Eddie Pensier writes:
On my just-concluded trip to New York City, Chicago and Los Angeles, I indulged myself in food and drink on a truly Lucullan scale. One restaurant we visited, Machiavelli on Manhattan’s Upper West Side, was the destination for my stepmother’s birthday dinner. From the outside, one might be excused for mistaking it for one of the dozens of neighborhood Italian joints which come and go every few years. But Machiavelli aims to set itself apart in a few ways.
Firstly, they are the first restaurant I have ever been to with a dedicated pasta maker, a sfoglino. The website states:
[Andrea Fiano] grew up helping his mother make pasta the traditional, hand-made way. He studied with a master pasta chef to perfect the craft of pasta making and worked for many restaurants in Italy. Watching him at work is fascinating. He adjusts the pasta dough, depending on the weather and humidity. He can feel what the dough needs, working it with his hands. He then masterfully rolls the dough into “sfoglia,” huge sheets of uncut pasta. Finally, he cuts, fills, shapes and forms the pasta for Machiavelli guests to enjoy.
Secondly, the place just flat-out looks amazing. Machiavelli’s singular design feature is the enormous Sienese-inspired fresco-looking murals on the walls. I don’t normally judge art on how it blends with the décor, but the murals were gorgeous to look at and added a perfect grand (but not grandiose) touch to the festive interior.
The menu credits not only the artist, but an ironworker, potter and upholsterer who created the interior fittings. Normally stuff like this sets off my BS detectors something fierce, but I can’t complain about the outcome: an elegant yet comfortable space that was inviting as well as visually stunning.
The cocktails were nifty and imaginative: a “Vesuvius” (jalapeño tequila, fire bitters and pineapple juice) and a “Botticelli” (Prosecco, limoncello and blackberry purée).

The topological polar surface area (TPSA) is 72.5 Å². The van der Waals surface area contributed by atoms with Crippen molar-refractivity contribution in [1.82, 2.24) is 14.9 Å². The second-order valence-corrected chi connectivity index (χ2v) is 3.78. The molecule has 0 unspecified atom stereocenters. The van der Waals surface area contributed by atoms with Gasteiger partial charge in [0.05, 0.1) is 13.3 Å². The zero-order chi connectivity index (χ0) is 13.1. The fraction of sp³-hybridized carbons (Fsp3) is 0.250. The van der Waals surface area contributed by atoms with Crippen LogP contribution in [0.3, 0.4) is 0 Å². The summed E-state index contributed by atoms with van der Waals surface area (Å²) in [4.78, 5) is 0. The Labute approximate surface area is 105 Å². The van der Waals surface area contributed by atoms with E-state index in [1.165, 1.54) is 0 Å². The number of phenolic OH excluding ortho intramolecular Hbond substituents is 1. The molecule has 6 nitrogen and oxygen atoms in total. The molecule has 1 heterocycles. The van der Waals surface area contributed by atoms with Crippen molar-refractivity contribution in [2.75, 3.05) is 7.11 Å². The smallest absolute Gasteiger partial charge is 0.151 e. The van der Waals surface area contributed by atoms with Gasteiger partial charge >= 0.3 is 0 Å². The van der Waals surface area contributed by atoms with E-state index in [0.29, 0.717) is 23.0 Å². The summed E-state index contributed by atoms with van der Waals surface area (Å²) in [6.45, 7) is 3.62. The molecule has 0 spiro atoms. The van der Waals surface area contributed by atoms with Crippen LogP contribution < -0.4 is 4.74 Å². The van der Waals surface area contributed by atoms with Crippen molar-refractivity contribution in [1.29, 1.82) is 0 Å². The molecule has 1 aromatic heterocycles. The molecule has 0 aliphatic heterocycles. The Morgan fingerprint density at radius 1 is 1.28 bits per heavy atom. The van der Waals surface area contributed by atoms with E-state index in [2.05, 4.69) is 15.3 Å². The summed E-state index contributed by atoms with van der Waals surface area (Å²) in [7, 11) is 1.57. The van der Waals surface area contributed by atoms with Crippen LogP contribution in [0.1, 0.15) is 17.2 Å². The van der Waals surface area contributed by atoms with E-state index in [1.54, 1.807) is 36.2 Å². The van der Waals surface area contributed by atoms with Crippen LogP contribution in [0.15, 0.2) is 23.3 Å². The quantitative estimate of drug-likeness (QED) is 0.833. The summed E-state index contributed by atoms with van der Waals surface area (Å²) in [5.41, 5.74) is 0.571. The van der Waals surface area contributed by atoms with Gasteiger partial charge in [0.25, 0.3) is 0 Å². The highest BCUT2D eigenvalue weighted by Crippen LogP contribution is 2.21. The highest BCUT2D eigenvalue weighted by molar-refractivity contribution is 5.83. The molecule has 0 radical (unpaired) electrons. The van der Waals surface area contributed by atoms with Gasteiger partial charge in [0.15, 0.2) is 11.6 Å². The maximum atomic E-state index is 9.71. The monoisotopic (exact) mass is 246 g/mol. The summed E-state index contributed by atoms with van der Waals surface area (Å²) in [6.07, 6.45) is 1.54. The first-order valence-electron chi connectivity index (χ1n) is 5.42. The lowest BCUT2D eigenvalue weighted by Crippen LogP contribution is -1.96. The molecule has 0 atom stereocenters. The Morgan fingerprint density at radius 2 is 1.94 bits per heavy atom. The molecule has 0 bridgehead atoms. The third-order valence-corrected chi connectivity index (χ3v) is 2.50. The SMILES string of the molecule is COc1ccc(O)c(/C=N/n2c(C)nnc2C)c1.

The appetizer I shared was affetati misti, a plate of deli meats including prosciutto, bresaola, mortadella and salami, accompanied by a basket of what looked like gnocco fritto, little triangles of fried bread. (Very similar to sopaipillas in Southwestern restaurants, if you know those.)
I’ll repeat: meat and fried bread. I couldn’t complain about this if I tried: indeed I could quite happily eat it for every subsequent meal of my life.
The pastas, of course, were the test: did Maestro Fiano know his trade, and is it a justifiable expense for a restaurant to hire a sfoglino to craft the pasta in house, by hand?
The answer is a resounding HELL YES, if they want to serve the most blissfully perfect pasta I’ve yet had in a restaurant.
Below is a photo of tagliatelle with a veal ragú. It looks pretty standard, but pictures can’t capture the perfect chewy/firm al dente-ness of the noodles. The ragú, unlike many Bolognese sauces, wasn’t over-spiced but had a gentle savoriness to complement the meat. A perfect example of a dish that is usually taken for granted in thrown-together home versions, given the elegant touch it deserves.
The other pasta entrée was a tortelloni alla Resca, filled with three cheeses (buffalo mozzarella, ricotta, and smoked scamorza) lightly dressed with a garlic butter and studded with walnut pieces.
The dish indeed contained only six tortelloni, which as it turns out was a perfect amount. Once again the pasta was nicely toothsome, although the cheese filling did amusingly squirt out like toothpaste when cut with a fork. The smokiness of the scamorza did well to cut the richness, with the faint garlicky saltiness of the sauce providing additional flavor contrast. The walnuts gave a welcome hint of crunch and texture.
I can say without reservation that Maestro Fiano and chef, Peter Graziano know their flourstuffs. Machiavelli is a most delightful place to experience the sfoglino‘s art if you never have.
More USA food and drink posts coming soon.
519 Columbus Ave (at 85th Street), New York